Milwaukee officials are considering another high-profile project on the lakefront – one to three wind turbines near the Lake Express car ferry terminal.
City officials are considering whether to follow the lead of other Great Lakes cities like Toronto and Cleveland that have erected wind turbines in an urban setting.
The city’s sustainability office is considering whether to build the turbines adjacent to the port offices or the ferry terminal, by the Hoan Bridge in Milwaukee’s Bay View neighborhood.
The project would be funded with a block grant funded by the federal economic stimulus package, said Erick Shambarger, a city environmental sustainability manager.
“No property tax dollars would be involved,” he said. “The purpose is really to power the Port administration building with renewable energy.”
The city is allocating most of the $5.8 million in block grant money to programs aimed at boosting energy efficiency and conservation, but saw this project as an opportunity “to show the city’s commitment to renewable power. Having this at the port building would be a visible way to do that,” he said.
The city has selected two potential locations for the wind project. One would be next to the Lake Express ferry terminal, and the other next to the Port Administration building, 2323 S. Lincoln Memorial Drive.
Shambarger and Matthew Howard, the city’s sustainability director, said the locations were picked because they’re not close to residential neighborhoods and because the winds are strong along the lakefront.
Howard said a site assessment found the location.
“It’s one of the best profiles in the southeast region for wind,” particularly for the taller turbine under consideration, Howard said. “We don’t want this to be a gimmick. We want this to be an economic energy producer for the city.”
City officials are considering two different types of turbines, each of which would be less than half the size of the turbines We Energies built two years ago in Fond du Lac County. One turbine would be 115 feet tall at the tip of the blade, while the other would be 156 feet, compared with about 400 feet for the turbines at the Blue Sky Green Field wind farm.
No final decision has been made to go forward with the project. City officials will hold a meeting Thursday to offer Bay View residents a chance to weigh in on whether they like the idea of having a turbine along the lake.
“We really are trying to get public input. We recognize that the lakefront is sacred in some sense, and people are going to have different opinions about it,” Shambarger said. “That’s why we want to really get public input before we get too far along with the project.”
The larger turbine would generate enough power to meet the needs of about 12 homes. The smaller turbine would provide enough power for about two homes.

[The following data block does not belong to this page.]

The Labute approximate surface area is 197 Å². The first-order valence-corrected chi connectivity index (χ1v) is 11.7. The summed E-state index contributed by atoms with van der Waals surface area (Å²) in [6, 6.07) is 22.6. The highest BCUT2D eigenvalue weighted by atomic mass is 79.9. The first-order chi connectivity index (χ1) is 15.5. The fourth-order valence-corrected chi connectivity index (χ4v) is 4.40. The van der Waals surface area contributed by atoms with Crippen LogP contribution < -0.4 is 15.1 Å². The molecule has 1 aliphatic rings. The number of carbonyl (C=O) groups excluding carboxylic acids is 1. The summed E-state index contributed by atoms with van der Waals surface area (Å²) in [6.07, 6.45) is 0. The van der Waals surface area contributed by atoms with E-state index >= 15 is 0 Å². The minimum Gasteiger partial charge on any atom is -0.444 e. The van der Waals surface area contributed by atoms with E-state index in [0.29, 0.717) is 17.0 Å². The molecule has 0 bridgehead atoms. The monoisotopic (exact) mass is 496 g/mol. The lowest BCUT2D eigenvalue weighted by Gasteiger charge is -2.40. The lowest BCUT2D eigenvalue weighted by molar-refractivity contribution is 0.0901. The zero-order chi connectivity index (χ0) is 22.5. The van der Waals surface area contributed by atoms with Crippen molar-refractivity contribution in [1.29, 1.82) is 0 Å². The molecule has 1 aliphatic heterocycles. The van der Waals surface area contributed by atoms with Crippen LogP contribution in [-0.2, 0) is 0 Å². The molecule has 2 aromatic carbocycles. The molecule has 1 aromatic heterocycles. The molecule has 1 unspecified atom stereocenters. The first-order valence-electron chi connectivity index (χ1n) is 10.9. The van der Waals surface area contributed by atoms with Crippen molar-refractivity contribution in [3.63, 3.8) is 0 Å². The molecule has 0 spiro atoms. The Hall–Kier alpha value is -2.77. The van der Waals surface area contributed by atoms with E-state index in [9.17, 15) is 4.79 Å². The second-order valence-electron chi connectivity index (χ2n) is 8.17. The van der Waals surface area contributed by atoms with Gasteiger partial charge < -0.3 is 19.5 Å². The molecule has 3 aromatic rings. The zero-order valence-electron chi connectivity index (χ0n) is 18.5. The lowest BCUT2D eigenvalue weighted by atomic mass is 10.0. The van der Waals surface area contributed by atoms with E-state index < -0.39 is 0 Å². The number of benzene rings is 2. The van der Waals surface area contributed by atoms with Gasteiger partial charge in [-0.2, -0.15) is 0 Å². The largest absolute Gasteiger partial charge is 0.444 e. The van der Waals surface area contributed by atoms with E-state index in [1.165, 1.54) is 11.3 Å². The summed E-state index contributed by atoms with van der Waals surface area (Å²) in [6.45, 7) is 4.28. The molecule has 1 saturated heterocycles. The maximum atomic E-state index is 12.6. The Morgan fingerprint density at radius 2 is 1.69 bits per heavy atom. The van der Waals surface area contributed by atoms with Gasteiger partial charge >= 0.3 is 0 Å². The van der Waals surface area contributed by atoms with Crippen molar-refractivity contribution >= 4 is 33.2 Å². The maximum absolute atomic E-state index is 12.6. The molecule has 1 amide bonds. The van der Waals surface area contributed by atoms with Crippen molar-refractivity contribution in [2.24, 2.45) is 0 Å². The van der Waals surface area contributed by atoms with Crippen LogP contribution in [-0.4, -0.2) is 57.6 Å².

The cost of the project isn’t yet known, and would depend on the type of turbine selected. The larger turbine is pegged to cost $550,000, but the actual price could be reduced by incentives that the city would seek from the Focus on Energy program and Milwaukee utility We Energies.
Brian Manthey, a We Energies spokesman, said the utility provides incentives of $10,000 to $100,000 for renewable energy projects installed by nonprofit organizations and governments. Funding is awarded after Focus on Energy agrees to provide an incentive for a project, he said.
A Bay View business owner said he’s interested in learning more about the project and whether it’s a worthwhile investment.
“Being in the gear industry, I’m still not necessarily sold on the idea of wind power being a major solution to our problems,” said Steve Janke, president of Brelie Gear Co. “I’m not convinced that wind is necessarily the answer.”
He said he’d like to see city officials at Thursday’s meeting be prepared to discuss the payback period for the taxpayer investment in the proposal.
Bay View pharmacist and renewable energy supporter Tom Brandstetter said he would like to see the city make an even bigger statement in support of wind power.
The city of Toronto’s Exhibition Place turbine generates far more power than either of the turbines under consideration in Milwaukee, he said.
It’s in the wind
Wind turbines proposed for Milwaukee’s lakefront would be 115 feet to 156 feet. Here are stats on the heights of other wind turbines around the state:
Discovery World’s wind turbines: 30 feet
Renewegy “urban turbine,” erected at several locations in northeastern Wisconsin: 115 feet
We Energies Byron turbines along U.S. 41, Fond du Lac County: 290 feet
We Energies Blue Sky Green Field turbines, built in 2008 in Fond du Lac County: nearly 400 feet
Shirley Wind turbines, largest in Wisconsin, built in 2010 in Brown County: 500 feet
If you go
The informational meeting will be held at 6 p.m. Thursday at the South Shore Park Pavilion in Bay View.
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